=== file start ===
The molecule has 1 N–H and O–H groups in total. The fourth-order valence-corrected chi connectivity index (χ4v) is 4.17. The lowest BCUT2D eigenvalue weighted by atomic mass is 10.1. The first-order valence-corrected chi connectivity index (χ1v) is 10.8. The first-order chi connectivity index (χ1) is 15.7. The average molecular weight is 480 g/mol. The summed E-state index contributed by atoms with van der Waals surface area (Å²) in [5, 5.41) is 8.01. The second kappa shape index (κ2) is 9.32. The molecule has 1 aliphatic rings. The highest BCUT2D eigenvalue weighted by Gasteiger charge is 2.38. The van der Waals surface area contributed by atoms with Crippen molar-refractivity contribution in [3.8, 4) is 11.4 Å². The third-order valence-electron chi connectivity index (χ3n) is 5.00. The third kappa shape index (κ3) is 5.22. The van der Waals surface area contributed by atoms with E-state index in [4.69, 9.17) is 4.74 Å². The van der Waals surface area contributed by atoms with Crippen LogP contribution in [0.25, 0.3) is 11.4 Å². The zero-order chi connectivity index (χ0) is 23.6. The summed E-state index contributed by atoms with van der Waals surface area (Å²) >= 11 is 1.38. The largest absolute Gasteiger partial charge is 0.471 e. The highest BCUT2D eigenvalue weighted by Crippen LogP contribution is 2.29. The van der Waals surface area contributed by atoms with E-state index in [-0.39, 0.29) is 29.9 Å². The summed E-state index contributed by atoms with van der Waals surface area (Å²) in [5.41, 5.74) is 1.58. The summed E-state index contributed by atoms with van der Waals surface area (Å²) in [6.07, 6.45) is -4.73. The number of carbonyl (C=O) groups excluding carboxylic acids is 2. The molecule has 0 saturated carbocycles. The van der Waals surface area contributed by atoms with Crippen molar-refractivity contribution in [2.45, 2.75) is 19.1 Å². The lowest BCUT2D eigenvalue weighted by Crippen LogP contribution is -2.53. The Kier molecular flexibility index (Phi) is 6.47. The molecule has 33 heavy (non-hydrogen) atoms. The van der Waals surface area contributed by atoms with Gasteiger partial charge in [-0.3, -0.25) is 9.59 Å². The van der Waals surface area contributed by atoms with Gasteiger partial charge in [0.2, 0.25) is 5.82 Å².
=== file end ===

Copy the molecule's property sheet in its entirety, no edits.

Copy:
The molecule has 1 N–H and O–H groups in total. The fourth-order valence-corrected chi connectivity index (χ4v) is 4.17. The lowest BCUT2D eigenvalue weighted by atomic mass is 10.1. The first-order valence-corrected chi connectivity index (χ1v) is 10.8. The first-order chi connectivity index (χ1) is 15.7. The average molecular weight is 480 g/mol. The summed E-state index contributed by atoms with van der Waals surface area (Å²) in [5, 5.41) is 8.01. The second kappa shape index (κ2) is 9.32. The molecule has 1 aliphatic rings. The highest BCUT2D eigenvalue weighted by Gasteiger charge is 2.38. The van der Waals surface area contributed by atoms with Crippen molar-refractivity contribution in [3.8, 4) is 11.4 Å². The third-order valence-electron chi connectivity index (χ3n) is 5.00. The third kappa shape index (κ3) is 5.22. The van der Waals surface area contributed by atoms with E-state index in [4.69, 9.17) is 4.74 Å². The van der Waals surface area contributed by atoms with Crippen LogP contribution in [0.25, 0.3) is 11.4 Å². The zero-order chi connectivity index (χ0) is 23.6. The summed E-state index contributed by atoms with van der Waals surface area (Å²) >= 11 is 1.38. The largest absolute Gasteiger partial charge is 0.471 e. The highest BCUT2D eigenvalue weighted by Crippen LogP contribution is 2.29. The van der Waals surface area contributed by atoms with E-state index in [-0.39, 0.29) is 29.9 Å². The summed E-state index contributed by atoms with van der Waals surface area (Å²) in [5.41, 5.74) is 1.58. The summed E-state index contributed by atoms with van der Waals surface area (Å²) in [6.07, 6.45) is -4.73. The number of carbonyl (C=O) groups excluding carboxylic acids is 2. The molecule has 0 saturated carbocycles. The van der Waals surface area contributed by atoms with Crippen molar-refractivity contribution in [2.45, 2.75) is 19.1 Å². The lowest BCUT2D eigenvalue weighted by Crippen LogP contribution is -2.53. The Kier molecular flexibility index (Phi) is 6.47. The molecule has 33 heavy (non-hydrogen) atoms. The van der Waals surface area contributed by atoms with Gasteiger partial charge in [-0.3, -0.25) is 9.59 Å². The van der Waals surface area contributed by atoms with Gasteiger partial charge in [0.2, 0.25) is 5.82 Å².